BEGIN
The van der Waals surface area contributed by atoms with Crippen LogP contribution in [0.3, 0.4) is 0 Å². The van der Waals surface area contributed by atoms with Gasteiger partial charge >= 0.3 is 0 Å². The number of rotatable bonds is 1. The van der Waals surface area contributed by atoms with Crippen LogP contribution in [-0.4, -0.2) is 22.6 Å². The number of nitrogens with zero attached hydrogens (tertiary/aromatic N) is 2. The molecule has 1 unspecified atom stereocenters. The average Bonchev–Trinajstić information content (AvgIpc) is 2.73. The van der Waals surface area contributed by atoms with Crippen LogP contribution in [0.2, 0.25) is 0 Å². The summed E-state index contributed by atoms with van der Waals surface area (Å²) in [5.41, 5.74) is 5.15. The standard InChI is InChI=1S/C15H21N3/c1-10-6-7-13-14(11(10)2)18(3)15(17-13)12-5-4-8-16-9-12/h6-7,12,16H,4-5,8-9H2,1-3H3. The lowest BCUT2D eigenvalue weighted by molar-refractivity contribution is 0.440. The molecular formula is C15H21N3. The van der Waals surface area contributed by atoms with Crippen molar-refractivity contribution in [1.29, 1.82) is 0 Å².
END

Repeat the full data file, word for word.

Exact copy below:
The van der Waals surface area contributed by atoms with Crippen LogP contribution in [0.3, 0.4) is 0 Å². The van der Waals surface area contributed by atoms with Gasteiger partial charge >= 0.3 is 0 Å². The number of rotatable bonds is 1. The van der Waals surface area contributed by atoms with Crippen LogP contribution in [-0.4, -0.2) is 22.6 Å². The number of nitrogens with zero attached hydrogens (tertiary/aromatic N) is 2. The molecule has 1 unspecified atom stereocenters. The average Bonchev–Trinajstić information content (AvgIpc) is 2.73. The van der Waals surface area contributed by atoms with Crippen LogP contribution in [0.2, 0.25) is 0 Å². The summed E-state index contributed by atoms with van der Waals surface area (Å²) in [5.41, 5.74) is 5.15. The standard InChI is InChI=1S/C15H21N3/c1-10-6-7-13-14(11(10)2)18(3)15(17-13)12-5-4-8-16-9-12/h6-7,12,16H,4-5,8-9H2,1-3H3. The lowest BCUT2D eigenvalue weighted by molar-refractivity contribution is 0.440. The molecular formula is C15H21N3. The van der Waals surface area contributed by atoms with Crippen molar-refractivity contribution in [1.29, 1.82) is 0 Å².